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MIT Press
15 August 2016
Educational equipment & technology, computer-aided learning (CAL); Information visualisation
Why every child needs to learn to code: the shift from computational thinking to computational participation.

Coding, once considered an arcane craft practiced by solitary techies, is now recognized by educators and theorists as a crucial skill, even a new literacy, for all children. Programming is often promoted in K-12 schools as a way to encourage computational thinking -which has now become the umbrella term for understanding what computer science has to contribute to reasoning and communicating in an ever-increasingly digital world.

In Connected Code, Yasmin Kafai and Quinn Burke argue that although computational thinking represents an excellent starting point, the broader conception of computational participation better captures the twenty-first-century reality. Computational participation moves beyond the individual to focus on wider social networks and a DIY culture of digital making.

Kafai and Burke describe contemporary examples of computational participation: students who code not for the sake of coding but to create games, stories, and animations to share; the emergence of youth programming communities; the practices and ethical challenges of remixing (rather than starting from scratch); and the move beyond stationary screens to programmable toys, tools, and textiles.
By:   Yasmin B. Kafai (Professor of Learning Sciences University of Pennsylvania), Quinn Burke (Assistant Professor, College of Charleston)
Foreword by:   Mitchel Resnick (Massachusetts Institute of Technology)
Imprint:   MIT Press
Country of Publication:   United States
Dimensions:   Height: 229mm,  Width: 152mm,  Spine: 10mm
Weight:   272g
ISBN:   9780262529679
ISBN 10:   026252967X
Series:   The John D. and Catherine T. MacArthur Foundation Series on Digital Media and Learning
Pages:   200
Publication Date:   15 August 2016
Recommended Age:   From 18
Audience:   Professional and scholarly ,  Undergraduate
Format:   Paperback
Publisher's Status:   Unspecified

Yasmin B. Kafai is Lori and Michael Milken President's Distinguished Professor at the University of Pennsylvania Graduate School of Education, coauthor of Connected Gaming, Connected Code, and Connected Play (all published by MIT Press) and other books. Quinn Burke is a Senior Research Scientist in the Learning Sciences at Digital Promise. Quinn's research examines the effectiveness of different coding activities for introducing computer science and computational thinking to students. Quinn's research has been supported by a number of state and federal grants. Previously, Quinn taught at the college and high school levels. Mitchel Resnick, an expert in educational technologies, is Professor of Learning Research at the MIT Media Lab.His research group develops the Scratch programming software and online community, the world's largest coding platform for kids. He has worked closely with the LEGO company on educational ideas and products, such as the LEGO Mindstorms robotics kits, and he cofounded the Computer Clubhouse project, an international network of after-school learning centers for youth from low-income communities.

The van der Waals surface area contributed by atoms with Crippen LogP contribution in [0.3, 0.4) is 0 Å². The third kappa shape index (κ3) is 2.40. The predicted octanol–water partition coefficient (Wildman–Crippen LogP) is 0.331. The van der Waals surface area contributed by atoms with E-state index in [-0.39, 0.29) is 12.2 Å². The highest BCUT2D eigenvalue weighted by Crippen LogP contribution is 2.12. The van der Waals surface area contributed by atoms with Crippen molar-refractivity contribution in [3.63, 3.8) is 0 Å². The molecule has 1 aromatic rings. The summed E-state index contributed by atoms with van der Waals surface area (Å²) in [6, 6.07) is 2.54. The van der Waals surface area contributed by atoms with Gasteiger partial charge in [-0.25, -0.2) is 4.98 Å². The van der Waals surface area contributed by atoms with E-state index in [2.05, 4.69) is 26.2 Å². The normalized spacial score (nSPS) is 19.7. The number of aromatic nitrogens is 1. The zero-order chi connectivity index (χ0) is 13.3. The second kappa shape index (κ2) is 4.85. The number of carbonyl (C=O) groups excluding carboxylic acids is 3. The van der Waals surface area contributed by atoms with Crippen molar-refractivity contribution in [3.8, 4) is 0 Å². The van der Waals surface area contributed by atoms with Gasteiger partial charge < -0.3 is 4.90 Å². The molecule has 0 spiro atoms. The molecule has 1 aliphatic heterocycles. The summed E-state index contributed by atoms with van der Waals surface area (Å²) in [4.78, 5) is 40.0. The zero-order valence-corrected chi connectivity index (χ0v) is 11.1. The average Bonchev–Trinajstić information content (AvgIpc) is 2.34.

Reviews for Connected Code: Why Children Need to Learn Programming

In their book, Connected Code: Why Children Need to Learn Programming, Yasmin B. Kafai and Quinn Burke draw from their own extensive experience teaching children to code. They argue that it is not simply enough for students to learn to code, but rather for all pupils to become computational participants in today's increasingly digital society. From this perspective, learning to program is to computational participation as writing is to literacy. Computational participation goes beyond programming to include collaboration in a maker society, just as literacy goes beyond the fundamental act of writing. In addition to advocating that everyone should learn to code, Connected Code presents the developing idea of computational participation, encouraging more productive, authentic, and creative learning through collaborative processes. * Teachers College Record * This book is as engaging as its catchy title suggests. * Computing Reviews * The list of references and cross-referenced studies and material is impressive. If you are, or want to be, involved in educating children, then this book is an essential read. * British Computer Society *


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